This article is part of WorkLife’s Quiet Workplace Guide, that delves into the quiet working trend, and why leaders need to look beyond the buzzwords to the deeper people-engagement challenges behind them. More from the series →
Caregivers — whether they are parents or taking care of a parent (or both) — are working second jobs on top of their 9 to 5. That means recognition and extra support from an employer could go a long way for folks who are juggling both duties.
The term quiet caregiving is the latest in the rollout of “quiet” phenomenons to describe workplace trends that have always been around but are finally getting a label. Julia Cohen Sebastien, co-founder and CEO of caregiving employee benefits company Grayce, coined the term in an interview with workplace publication Charter. We spoke to her and other workplace experts on the phenomenon.
What exactly is quiet caregiving?
Nearly three-quarters of employees have some sort of caregiving responsibility, but many of them fly under the radar at the workplace.
“This is about all the people who are caring for a loved one, but not talking about it,” said Cohen Sebastien. “A huge portion don’t talk about it because of stigma and fear of retribution and a sense that they won’t be as valued at work.”
She says that naming it is the first step of acknowledging that it exists. For example, there was a stigma about talking about mental health in the workplace for decades, but in recent years, employers have implemented ways to support employees’ wellbeing. Cohen Sebastien thinks the same can and should happen when it comes to caregiver support.
“Now we can finally acknowledge it exists and do something to address it,” said Cohen Sebastien.
What are the consequences of quiet caregiving and how does it tie into other company goals?
If employers don’t acknowledge how much of their staff are also caregivers, it could lead to higher workforce attrition rates and lower productivity. Additionally, if a company is known to not have a family-friendly culture, it could hurt their brand and reputation, resulting in paying more for recruiting and retention.
At the core of it, though, is potentially not having a work culture that fosters belonging. Supporting caregivers is essential to meet goals around diversity, equity, inclusion and belonging.
“The reason belonging is so important is because it means that you can show up at work as your authentic self and be accepted for it,” said Hannah Yardley, chief people officer at employee voice and recognition solutions platform Achievers.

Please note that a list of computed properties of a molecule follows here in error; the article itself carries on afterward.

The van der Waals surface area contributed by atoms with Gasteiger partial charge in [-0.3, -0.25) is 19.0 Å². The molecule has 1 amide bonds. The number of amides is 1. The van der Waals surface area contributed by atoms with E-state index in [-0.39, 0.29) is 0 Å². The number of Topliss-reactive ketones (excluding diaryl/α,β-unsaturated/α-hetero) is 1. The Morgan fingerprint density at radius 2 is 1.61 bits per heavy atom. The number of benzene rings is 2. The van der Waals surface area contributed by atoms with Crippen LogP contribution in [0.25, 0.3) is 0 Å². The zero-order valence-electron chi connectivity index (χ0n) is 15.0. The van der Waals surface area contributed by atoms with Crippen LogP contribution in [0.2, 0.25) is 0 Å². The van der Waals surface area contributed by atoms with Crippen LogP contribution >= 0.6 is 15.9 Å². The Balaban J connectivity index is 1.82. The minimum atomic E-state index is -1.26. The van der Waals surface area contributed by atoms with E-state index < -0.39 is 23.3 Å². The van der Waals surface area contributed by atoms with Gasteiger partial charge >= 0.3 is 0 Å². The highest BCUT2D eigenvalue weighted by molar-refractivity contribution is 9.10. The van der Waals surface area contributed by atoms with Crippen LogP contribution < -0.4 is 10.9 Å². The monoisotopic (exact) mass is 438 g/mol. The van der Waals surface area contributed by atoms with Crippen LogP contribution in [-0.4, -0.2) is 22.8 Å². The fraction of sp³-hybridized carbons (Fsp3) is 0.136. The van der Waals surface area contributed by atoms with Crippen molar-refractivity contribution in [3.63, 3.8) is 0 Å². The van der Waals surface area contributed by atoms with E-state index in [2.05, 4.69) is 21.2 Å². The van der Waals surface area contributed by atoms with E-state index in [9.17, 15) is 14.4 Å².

If someone is going to feel known, included, and supported, it means acknowledging that there are people who also identify as caregivers and that that additional role might impact how they show up at work. According to Achievers Workforce Institute’s 2022 Culture Report, belonging drives three times more productivity, engagement and job commitment.
“When we can acknowledge the challenges that come with being a parent, and we embrace that, then what we’re doing is boosting belonging,” said Yardley. “When people belong, employees are more effective and resilient. For employers, they are more likely to be productive at work.”
Jyl Feliciano, vp of diversity, equity, inclusion and belonging at sales enablement platform Highspot, agrees. She’s a mom of two and a caregiver to her grandmother.
“Caregiving is now a component of DEI,” said Feliciano. “It was highlighted with Covid as parents had toddlers running around. It challenged employers to ask how to create equity for caregivers, but in a way that doesn’t punish those who are not caregivers.”
How can employers support caregivers?
“Every single one of us is, has, or will be caring for a loved one,” said Cohen Sebastien. “It’s fundamental to humankind.”
Because of that, the first step is for leaders to talk and acknowledge caregiving. It might mean making space for a caregiving employee resource group for people to connect with others about their shared experiences. At Highspot, within their mental health benefits, they offer group therapy targeted for parents who are interested in sharing their experiences and receiving support.
Ever since the pandemic, work and life have blended more and more. Built into that was the ability to work remote and have more flexible work schedules, which can help caregivers greatly.
“They are things we are tackling already and benefit caregivers,” said Yardley. “When you’re tackling some of these big, big things that are changing in the workplace already, it’s a great start to be able to help that segment of people too.”
Aside from offering flexible work hours and remote or hybrid schedules, leaders can also consider what policies and benefits they have in place for caregivers. This includes everything from paid parental leave and child care stipends to emergency day care. It’s something that Yardley says some companies might have on the chopping block as they consider where they can cut corners amid a turbulent economy, but it shouldn’t be.
“Caregivers are not going to want to go back to what was before,” said Yardley. “Organizations are going to need to think a little bit more holistically before they start removing benefits.”